What are your thoughts on this issue? Can I hear from other ‘working mothers’ or ‘housewives?’ Do you like or accept the labels? Would you like things to change? Have you seen changes as your children have grown up? And what about the working fathers out there? Please share, because I am interested to hear everyone’s opinions.

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18 Responses to Working Mother or Housewife; the Debate Rumbles On

  1. oscarsparrow says:

    This is a very important issue that our society does not address. At the root of it is the question of how we want the development of children to be handled. There is no leadership from above and folk make ad hoc choices and arrangements, often based purely on money. I’m an old
    bloke and a bit conservative I think. I do believe that parents are best at bringing up their own kids. I often pose the question – what are kids for if they are nothing but a care issue where you are living in a scramble to get them looked after? My solution would be to subsidise parents to care for their children rather than opt for official state care systems. My school yard impression is that it is often career driven women who scorn other women who have opted for more time with their kids. The fact is that people often have to give their children to strangers to be cared for when they would not dream of lending them their car. The driver of the problem is economic necessity. We have become a low wage society and both parents need to work. I sympathise with your situation with regard to earnings as a writer. Few scribes make anything approaching a living wage. if anyone can make it – you can.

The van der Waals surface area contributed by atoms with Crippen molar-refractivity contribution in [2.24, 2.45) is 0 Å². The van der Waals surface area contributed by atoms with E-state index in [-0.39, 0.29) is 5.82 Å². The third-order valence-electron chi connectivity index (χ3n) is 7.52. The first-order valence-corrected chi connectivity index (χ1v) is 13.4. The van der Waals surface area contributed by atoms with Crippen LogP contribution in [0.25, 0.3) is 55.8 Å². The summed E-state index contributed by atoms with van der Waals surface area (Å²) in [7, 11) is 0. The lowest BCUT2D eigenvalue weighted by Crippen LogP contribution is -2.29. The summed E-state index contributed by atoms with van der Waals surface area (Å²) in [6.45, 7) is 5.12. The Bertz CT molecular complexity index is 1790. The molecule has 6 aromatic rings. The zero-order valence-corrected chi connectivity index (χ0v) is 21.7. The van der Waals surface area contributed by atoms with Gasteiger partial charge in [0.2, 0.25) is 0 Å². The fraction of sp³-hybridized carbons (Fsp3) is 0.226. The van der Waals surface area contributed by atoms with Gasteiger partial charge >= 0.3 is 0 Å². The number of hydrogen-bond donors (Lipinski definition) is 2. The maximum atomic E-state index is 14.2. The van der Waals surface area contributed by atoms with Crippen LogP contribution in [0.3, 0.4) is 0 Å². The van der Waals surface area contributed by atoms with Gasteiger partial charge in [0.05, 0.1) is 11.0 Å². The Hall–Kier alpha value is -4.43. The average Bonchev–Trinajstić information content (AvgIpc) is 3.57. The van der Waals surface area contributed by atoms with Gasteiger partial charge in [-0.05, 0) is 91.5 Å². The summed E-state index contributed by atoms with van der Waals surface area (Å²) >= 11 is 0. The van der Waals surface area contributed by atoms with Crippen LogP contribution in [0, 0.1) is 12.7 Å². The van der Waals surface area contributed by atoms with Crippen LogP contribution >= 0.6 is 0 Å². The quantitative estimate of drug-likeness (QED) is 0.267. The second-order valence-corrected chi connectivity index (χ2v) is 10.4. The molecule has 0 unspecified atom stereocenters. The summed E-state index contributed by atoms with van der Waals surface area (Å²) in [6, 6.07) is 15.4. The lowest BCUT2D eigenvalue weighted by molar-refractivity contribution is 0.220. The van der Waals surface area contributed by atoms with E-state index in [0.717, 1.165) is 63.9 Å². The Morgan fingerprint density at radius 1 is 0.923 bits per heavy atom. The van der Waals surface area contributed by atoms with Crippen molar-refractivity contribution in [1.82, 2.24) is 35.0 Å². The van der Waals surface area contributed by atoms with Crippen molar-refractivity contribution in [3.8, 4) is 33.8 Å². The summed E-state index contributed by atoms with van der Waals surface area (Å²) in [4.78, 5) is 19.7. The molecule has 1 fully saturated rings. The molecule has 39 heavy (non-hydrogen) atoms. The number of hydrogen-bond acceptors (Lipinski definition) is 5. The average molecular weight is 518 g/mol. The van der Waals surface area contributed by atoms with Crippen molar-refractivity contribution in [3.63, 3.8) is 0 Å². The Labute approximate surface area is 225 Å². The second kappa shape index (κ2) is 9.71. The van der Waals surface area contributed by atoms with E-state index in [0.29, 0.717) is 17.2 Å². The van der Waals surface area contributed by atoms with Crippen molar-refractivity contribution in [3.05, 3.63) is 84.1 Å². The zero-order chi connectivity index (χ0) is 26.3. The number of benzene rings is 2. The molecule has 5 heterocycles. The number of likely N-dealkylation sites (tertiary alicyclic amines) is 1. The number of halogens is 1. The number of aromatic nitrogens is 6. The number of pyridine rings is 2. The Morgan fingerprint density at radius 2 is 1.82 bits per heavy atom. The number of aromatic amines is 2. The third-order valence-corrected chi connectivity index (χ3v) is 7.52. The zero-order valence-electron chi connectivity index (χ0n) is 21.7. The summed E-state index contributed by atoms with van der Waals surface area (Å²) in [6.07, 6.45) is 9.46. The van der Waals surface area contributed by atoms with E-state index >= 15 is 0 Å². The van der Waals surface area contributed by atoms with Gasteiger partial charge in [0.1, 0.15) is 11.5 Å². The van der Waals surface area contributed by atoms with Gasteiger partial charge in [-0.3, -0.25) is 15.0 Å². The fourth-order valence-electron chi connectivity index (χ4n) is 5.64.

2. Thank you Oscar, and a very insightful opinion. I too agree that a parental subsidy would be more appropriate. After all, I would guess that a large proportion of people on Jobseekers Allowance (mainly women) are only claiming because they have young children and no facility to provide reasonable childcare in order for them to go out and work. I most definitely would not like to put my daughter in full-time nursery simply so I can go out and work in a job where I am under stress and undervalued, which has been my experience in recent years. And yes, I intend to make the writing career pay!